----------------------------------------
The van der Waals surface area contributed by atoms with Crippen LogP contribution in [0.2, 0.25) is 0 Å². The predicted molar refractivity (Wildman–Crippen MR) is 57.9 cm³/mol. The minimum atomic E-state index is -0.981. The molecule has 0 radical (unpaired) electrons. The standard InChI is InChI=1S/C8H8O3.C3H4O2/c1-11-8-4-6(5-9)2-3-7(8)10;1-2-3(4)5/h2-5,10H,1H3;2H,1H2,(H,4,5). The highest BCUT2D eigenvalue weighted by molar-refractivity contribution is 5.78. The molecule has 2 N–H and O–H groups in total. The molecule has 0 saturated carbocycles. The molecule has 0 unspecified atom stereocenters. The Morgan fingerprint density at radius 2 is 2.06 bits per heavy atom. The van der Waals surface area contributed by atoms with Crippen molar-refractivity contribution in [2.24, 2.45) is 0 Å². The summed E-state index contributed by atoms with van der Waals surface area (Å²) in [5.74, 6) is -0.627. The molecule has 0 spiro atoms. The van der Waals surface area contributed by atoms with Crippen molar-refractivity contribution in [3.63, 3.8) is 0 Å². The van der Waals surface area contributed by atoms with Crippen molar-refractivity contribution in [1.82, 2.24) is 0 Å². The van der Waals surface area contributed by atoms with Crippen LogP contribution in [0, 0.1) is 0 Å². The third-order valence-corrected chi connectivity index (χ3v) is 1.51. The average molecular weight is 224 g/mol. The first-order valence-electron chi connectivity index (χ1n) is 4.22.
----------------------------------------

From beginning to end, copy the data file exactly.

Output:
The van der Waals surface area contributed by atoms with Crippen LogP contribution in [0.2, 0.25) is 0 Å². The predicted molar refractivity (Wildman–Crippen MR) is 57.9 cm³/mol. The minimum atomic E-state index is -0.981. The molecule has 0 radical (unpaired) electrons. The standard InChI is InChI=1S/C8H8O3.C3H4O2/c1-11-8-4-6(5-9)2-3-7(8)10;1-2-3(4)5/h2-5,10H,1H3;2H,1H2,(H,4,5). The highest BCUT2D eigenvalue weighted by molar-refractivity contribution is 5.78. The molecule has 2 N–H and O–H groups in total. The molecule has 0 saturated carbocycles. The molecule has 0 unspecified atom stereocenters. The Morgan fingerprint density at radius 2 is 2.06 bits per heavy atom. The van der Waals surface area contributed by atoms with Crippen molar-refractivity contribution in [2.24, 2.45) is 0 Å². The summed E-state index contributed by atoms with van der Waals surface area (Å²) in [5.74, 6) is -0.627. The molecule has 0 spiro atoms. The van der Waals surface area contributed by atoms with Crippen molar-refractivity contribution in [3.63, 3.8) is 0 Å². The van der Waals surface area contributed by atoms with Crippen molar-refractivity contribution in [1.82, 2.24) is 0 Å². The van der Waals surface area contributed by atoms with Crippen LogP contribution in [0, 0.1) is 0 Å². The third-order valence-corrected chi connectivity index (χ3v) is 1.51. The average molecular weight is 224 g/mol. The first-order valence-electron chi connectivity index (χ1n) is 4.22.